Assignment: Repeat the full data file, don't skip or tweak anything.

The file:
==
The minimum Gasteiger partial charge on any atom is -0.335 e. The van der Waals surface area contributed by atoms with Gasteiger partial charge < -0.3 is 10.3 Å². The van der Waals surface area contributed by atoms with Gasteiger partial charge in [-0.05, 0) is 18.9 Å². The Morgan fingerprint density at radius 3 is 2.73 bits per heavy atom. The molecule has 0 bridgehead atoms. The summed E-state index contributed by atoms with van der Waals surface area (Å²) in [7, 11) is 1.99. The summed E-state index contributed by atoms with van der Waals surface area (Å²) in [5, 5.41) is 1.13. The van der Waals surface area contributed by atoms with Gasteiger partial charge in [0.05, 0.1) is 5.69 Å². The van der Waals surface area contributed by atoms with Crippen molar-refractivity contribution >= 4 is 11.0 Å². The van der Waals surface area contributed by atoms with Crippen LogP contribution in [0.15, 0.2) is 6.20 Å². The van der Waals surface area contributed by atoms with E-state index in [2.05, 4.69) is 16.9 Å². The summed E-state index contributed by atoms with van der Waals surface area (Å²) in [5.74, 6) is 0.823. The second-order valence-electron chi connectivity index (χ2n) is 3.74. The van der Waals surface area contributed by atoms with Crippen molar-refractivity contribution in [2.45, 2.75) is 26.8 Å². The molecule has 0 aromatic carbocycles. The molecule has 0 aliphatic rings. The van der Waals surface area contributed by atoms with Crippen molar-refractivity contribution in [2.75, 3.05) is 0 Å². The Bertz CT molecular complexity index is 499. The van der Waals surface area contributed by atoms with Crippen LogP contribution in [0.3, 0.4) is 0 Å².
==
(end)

The minimum Gasteiger partial charge on any atom is -0.335 e. The van der Waals surface area contributed by atoms with Gasteiger partial charge < -0.3 is 10.3 Å². The van der Waals surface area contributed by atoms with Gasteiger partial charge in [-0.05, 0) is 18.9 Å². The Morgan fingerprint density at radius 3 is 2.73 bits per heavy atom. The molecule has 0 bridgehead atoms. The summed E-state index contributed by atoms with van der Waals surface area (Å²) in [7, 11) is 1.99. The summed E-state index contributed by atoms with van der Waals surface area (Å²) in [5, 5.41) is 1.13. The van der Waals surface area contributed by atoms with Gasteiger partial charge in [0.05, 0.1) is 5.69 Å². The van der Waals surface area contributed by atoms with Crippen molar-refractivity contribution >= 4 is 11.0 Å². The van der Waals surface area contributed by atoms with Crippen LogP contribution in [0.15, 0.2) is 6.20 Å². The van der Waals surface area contributed by atoms with E-state index in [2.05, 4.69) is 16.9 Å². The summed E-state index contributed by atoms with van der Waals surface area (Å²) in [5.74, 6) is 0.823. The second-order valence-electron chi connectivity index (χ2n) is 3.74. The van der Waals surface area contributed by atoms with Crippen molar-refractivity contribution in [2.45, 2.75) is 26.8 Å². The molecule has 0 aromatic carbocycles. The molecule has 0 aliphatic rings. The van der Waals surface area contributed by atoms with Crippen molar-refractivity contribution in [2.75, 3.05) is 0 Å². The Bertz CT molecular complexity index is 499. The van der Waals surface area contributed by atoms with Crippen LogP contribution in [0.3, 0.4) is 0 Å².